Length: 11.500 cm
Bequeathed by Sir A.W. Franks
Britain, Europe and Prehistory
Visigothic, around AD 525–575
Female costume jewellery
This buckle is of gilded copper alloy with punched geometric decoration and is inlaid with blue glass and garnets. It would have been worn on a woman’s belt in traditional Gothic style: her dress would have been fastened at the shoulder by a pair of silver-sheeted bow brooches. The absence of animal decoration, so typical of other Germanic peoples, is noteworthy: it reflects the Visigoths’ closer contacts with the Mediterranean world after their long migration from the lower Danube region to Spain.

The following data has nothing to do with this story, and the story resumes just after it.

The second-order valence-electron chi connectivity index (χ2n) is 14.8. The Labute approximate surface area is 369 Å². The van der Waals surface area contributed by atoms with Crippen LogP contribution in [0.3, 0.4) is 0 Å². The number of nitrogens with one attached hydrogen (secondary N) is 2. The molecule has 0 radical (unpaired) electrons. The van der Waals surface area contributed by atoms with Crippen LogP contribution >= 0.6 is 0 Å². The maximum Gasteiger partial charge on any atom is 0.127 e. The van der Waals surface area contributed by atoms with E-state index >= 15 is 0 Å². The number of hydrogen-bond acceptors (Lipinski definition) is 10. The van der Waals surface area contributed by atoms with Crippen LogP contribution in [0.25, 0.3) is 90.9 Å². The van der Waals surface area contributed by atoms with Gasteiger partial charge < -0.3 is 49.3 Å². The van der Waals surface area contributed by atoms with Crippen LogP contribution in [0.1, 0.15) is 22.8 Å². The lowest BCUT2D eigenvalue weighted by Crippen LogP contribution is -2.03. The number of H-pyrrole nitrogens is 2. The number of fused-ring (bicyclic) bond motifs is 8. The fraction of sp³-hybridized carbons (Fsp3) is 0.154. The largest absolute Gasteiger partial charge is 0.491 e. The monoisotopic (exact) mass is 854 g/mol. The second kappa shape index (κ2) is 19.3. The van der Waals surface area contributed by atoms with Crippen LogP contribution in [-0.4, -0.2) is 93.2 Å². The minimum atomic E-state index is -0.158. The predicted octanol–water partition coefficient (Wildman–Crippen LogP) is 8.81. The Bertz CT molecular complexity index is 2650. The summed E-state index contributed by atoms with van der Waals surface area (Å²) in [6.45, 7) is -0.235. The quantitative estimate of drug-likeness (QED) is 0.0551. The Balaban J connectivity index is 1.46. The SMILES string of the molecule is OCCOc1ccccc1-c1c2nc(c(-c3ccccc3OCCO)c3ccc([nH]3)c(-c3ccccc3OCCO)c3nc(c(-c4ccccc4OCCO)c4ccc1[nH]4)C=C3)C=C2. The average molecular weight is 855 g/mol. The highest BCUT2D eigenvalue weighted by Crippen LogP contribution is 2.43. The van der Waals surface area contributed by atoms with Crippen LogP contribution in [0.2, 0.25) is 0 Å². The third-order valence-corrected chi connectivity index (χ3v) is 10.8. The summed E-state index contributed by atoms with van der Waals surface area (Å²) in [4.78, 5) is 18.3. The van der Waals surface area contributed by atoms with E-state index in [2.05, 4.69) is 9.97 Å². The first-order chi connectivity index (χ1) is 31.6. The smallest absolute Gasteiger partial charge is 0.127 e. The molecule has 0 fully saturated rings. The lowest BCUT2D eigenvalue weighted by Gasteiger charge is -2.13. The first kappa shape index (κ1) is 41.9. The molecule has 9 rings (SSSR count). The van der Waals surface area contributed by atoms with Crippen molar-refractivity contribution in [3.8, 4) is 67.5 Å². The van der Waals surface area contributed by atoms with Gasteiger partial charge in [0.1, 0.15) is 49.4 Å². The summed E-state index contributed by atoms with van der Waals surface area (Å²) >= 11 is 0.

This type of buckle, with a large rectangular plate, is ultimately of Roman origin. It was produced in a wide variety of designs under the Visigoths, making much use of brightly coloured glass and garnets. It therefore seems likely that a garnet workshop existed in Visigothic Hispania. As eastern Mediterranean styles became popular at the end of the sixth century, these buckles went out of fashion.
G. Ripoll López, Toréutica de la Bética (Barcelona, Reial Académia de Bones Lletres, 1998)